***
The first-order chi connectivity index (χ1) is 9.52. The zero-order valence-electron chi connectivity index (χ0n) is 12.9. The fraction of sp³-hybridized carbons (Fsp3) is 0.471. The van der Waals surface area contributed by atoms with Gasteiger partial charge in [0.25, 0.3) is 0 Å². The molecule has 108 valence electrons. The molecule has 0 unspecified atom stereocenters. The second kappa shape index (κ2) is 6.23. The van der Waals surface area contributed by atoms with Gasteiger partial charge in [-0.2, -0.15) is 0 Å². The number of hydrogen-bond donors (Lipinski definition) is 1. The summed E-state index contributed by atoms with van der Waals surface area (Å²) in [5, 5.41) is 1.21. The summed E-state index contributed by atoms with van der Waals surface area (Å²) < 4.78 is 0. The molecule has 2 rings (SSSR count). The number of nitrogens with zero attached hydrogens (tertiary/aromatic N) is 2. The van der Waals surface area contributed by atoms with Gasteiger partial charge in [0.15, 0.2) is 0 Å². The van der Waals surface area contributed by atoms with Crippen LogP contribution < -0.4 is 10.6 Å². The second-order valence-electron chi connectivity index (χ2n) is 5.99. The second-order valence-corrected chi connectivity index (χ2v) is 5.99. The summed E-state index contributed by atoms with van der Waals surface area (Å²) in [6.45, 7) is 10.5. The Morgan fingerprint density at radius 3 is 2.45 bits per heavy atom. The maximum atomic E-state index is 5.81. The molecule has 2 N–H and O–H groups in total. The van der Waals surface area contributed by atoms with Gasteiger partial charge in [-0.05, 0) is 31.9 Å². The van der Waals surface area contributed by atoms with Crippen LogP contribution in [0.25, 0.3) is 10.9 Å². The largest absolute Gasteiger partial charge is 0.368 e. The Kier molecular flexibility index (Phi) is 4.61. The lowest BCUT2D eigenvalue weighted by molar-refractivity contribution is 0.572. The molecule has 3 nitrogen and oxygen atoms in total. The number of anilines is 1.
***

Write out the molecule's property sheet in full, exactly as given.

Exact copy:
The first-order chi connectivity index (χ1) is 9.52. The zero-order valence-electron chi connectivity index (χ0n) is 12.9. The fraction of sp³-hybridized carbons (Fsp3) is 0.471. The van der Waals surface area contributed by atoms with Gasteiger partial charge in [0.25, 0.3) is 0 Å². The molecule has 108 valence electrons. The molecule has 0 unspecified atom stereocenters. The second kappa shape index (κ2) is 6.23. The van der Waals surface area contributed by atoms with Gasteiger partial charge in [-0.2, -0.15) is 0 Å². The number of hydrogen-bond donors (Lipinski definition) is 1. The summed E-state index contributed by atoms with van der Waals surface area (Å²) in [5, 5.41) is 1.21. The summed E-state index contributed by atoms with van der Waals surface area (Å²) < 4.78 is 0. The molecule has 2 rings (SSSR count). The number of nitrogens with zero attached hydrogens (tertiary/aromatic N) is 2. The van der Waals surface area contributed by atoms with Gasteiger partial charge in [0.15, 0.2) is 0 Å². The van der Waals surface area contributed by atoms with Crippen LogP contribution < -0.4 is 10.6 Å². The second-order valence-electron chi connectivity index (χ2n) is 5.99. The second-order valence-corrected chi connectivity index (χ2v) is 5.99. The summed E-state index contributed by atoms with van der Waals surface area (Å²) in [6.45, 7) is 10.5. The Morgan fingerprint density at radius 3 is 2.45 bits per heavy atom. The maximum atomic E-state index is 5.81. The molecule has 2 N–H and O–H groups in total. The van der Waals surface area contributed by atoms with Gasteiger partial charge in [-0.05, 0) is 31.9 Å². The van der Waals surface area contributed by atoms with Crippen LogP contribution in [0.25, 0.3) is 10.9 Å². The largest absolute Gasteiger partial charge is 0.368 e. The Kier molecular flexibility index (Phi) is 4.61. The lowest BCUT2D eigenvalue weighted by molar-refractivity contribution is 0.572. The molecule has 3 nitrogen and oxygen atoms in total. The number of anilines is 1.